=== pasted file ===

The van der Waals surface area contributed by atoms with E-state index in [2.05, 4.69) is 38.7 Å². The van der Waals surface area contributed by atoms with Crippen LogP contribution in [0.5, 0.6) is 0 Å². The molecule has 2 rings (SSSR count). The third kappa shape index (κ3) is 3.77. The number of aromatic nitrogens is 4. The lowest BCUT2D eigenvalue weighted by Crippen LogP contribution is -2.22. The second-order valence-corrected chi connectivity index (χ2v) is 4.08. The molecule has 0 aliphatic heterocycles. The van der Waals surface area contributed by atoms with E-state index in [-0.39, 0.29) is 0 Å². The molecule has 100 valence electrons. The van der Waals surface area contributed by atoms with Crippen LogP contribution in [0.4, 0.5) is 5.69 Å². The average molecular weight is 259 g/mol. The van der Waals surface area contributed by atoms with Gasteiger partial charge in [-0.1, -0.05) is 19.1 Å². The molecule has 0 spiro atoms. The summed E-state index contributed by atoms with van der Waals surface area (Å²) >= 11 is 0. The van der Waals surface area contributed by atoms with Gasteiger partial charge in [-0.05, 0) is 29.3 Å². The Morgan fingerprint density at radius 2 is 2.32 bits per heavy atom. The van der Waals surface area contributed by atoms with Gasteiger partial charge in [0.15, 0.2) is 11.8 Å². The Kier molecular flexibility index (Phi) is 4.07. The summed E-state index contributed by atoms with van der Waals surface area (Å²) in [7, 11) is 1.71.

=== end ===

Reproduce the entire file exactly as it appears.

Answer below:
The van der Waals surface area contributed by atoms with E-state index in [2.05, 4.69) is 38.7 Å². The van der Waals surface area contributed by atoms with Crippen LogP contribution in [0.5, 0.6) is 0 Å². The molecule has 2 rings (SSSR count). The third kappa shape index (κ3) is 3.77. The number of aromatic nitrogens is 4. The lowest BCUT2D eigenvalue weighted by Crippen LogP contribution is -2.22. The second-order valence-corrected chi connectivity index (χ2v) is 4.08. The molecule has 0 aliphatic heterocycles. The van der Waals surface area contributed by atoms with E-state index in [-0.39, 0.29) is 0 Å². The molecule has 100 valence electrons. The van der Waals surface area contributed by atoms with Crippen LogP contribution in [0.4, 0.5) is 5.69 Å². The average molecular weight is 259 g/mol. The van der Waals surface area contributed by atoms with Gasteiger partial charge in [-0.1, -0.05) is 19.1 Å². The molecule has 0 spiro atoms. The summed E-state index contributed by atoms with van der Waals surface area (Å²) >= 11 is 0. The van der Waals surface area contributed by atoms with Gasteiger partial charge in [-0.05, 0) is 29.3 Å². The Morgan fingerprint density at radius 2 is 2.32 bits per heavy atom. The van der Waals surface area contributed by atoms with Gasteiger partial charge in [0.15, 0.2) is 11.8 Å². The Kier molecular flexibility index (Phi) is 4.07. The summed E-state index contributed by atoms with van der Waals surface area (Å²) in [7, 11) is 1.71.